So what I found out: R-23 is essential for proper operation. Trying to bridge the gap between R-134a and R-14 without R-23 creates inefficiency in the over all operation of the unit. And adding extra R-134a to try to make up for this, tends to exceed the flow rate of the two paralleled cap tubes that feed out of the phase separator, thus causing overflow and poor separation (this can be seen as wild pressure fluctuations). Theoretically it would seem reasonable to increase the flow of the first cap tube even more, but I think this would merely result in a higher then needed suction pressure, with poorer low temperature performance. This would be especially true if the compressor mass flow was not to be increased as well.

In several of my earlier tests, I wouldn't see the pressure instabilities occur until I was down in the -140°C and colder territory. This leads me to believe that what was actually happening, is that more R-23 was dissolving into the R-134a and causing the total liquid amount in the separator to increase. This increase was just enough to start slopping some liquid over the top, and then went on to create a 100% liquid seal on the final cap tube, as seen by the sudden increase in suction pressure. However this increased suction pressure also caused temperatures to warm up, which then resulted in less R-23 dissolving into the R-134a, and less liquid to cause an overflow. So the pressures and temperatures would begin to swing back to normal once again, only to repeat the process a little bit later.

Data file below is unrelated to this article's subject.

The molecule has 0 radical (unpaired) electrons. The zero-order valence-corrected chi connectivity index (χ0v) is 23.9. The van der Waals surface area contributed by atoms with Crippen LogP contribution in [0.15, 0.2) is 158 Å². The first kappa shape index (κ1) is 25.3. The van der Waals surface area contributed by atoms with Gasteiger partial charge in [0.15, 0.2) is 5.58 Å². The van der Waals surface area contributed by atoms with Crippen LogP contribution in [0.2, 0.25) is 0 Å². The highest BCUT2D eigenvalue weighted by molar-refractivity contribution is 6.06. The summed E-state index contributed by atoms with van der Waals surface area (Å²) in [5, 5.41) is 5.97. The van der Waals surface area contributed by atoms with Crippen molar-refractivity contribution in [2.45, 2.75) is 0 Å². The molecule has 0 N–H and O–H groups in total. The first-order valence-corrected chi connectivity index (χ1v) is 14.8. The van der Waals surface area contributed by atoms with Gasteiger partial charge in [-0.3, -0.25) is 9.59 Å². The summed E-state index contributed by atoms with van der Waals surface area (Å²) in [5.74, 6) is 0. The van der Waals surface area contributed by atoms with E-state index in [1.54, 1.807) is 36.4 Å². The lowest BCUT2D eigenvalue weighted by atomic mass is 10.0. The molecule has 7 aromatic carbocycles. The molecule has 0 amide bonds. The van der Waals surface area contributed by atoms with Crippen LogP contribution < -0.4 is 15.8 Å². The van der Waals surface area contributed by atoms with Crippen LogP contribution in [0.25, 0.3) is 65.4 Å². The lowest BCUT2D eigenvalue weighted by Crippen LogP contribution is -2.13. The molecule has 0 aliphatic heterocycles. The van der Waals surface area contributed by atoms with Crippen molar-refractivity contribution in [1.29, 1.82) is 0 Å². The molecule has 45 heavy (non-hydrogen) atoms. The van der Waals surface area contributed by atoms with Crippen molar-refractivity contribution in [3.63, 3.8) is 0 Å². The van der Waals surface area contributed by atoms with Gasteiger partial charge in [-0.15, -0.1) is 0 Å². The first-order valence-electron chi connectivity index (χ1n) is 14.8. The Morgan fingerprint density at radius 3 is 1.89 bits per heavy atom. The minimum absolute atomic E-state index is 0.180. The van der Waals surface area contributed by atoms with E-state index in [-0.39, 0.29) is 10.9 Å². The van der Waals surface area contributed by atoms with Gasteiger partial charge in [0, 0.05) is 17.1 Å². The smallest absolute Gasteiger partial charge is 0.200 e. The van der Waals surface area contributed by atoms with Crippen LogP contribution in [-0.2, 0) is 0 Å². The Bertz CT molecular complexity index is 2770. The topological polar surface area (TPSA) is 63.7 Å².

Based on what I have seen, I think my next test will be to reduce the R-134a and use a larger proportion of R-23. Perhaps in this way I can better control the liquid level in the phase separator, while still obtaining good temperatures in the cascade condenser. Since I am back to a single cap tube for CT #1, I think I'll leave it that way and see how it works out with this new charge strategy.

Monday, January 16, 2012

CryoBUG charge tuning (Day 2)

Based on yesterday's test results, I made some more adjustments to the refrigerant charge as follows...

New Refrigerant Charge:
R-134a  135 Grams
R-23        40 Grams
R-14        40 Grams
Argon       8 Grams (+/- 1 Gram due to inaccuracy of the scale at these low readings)

B.P. = 205 psig

Initial start-up head pressure was much lower at 302 psig, and peaked about 15 minutes into the test run at 321 psig (suction = 12 psig). Also temperature pull-down was improved, hitting an evaporator temperature of -100°C within 24 minutes, and -130°C at just under an hour. If you look at the chart below, you'll also see a much smoother ramp-down of all the interstage temperatures (for TC locations, reference: V1 Diagram).

Chart of CryoBUG 1/16/2012 Test Results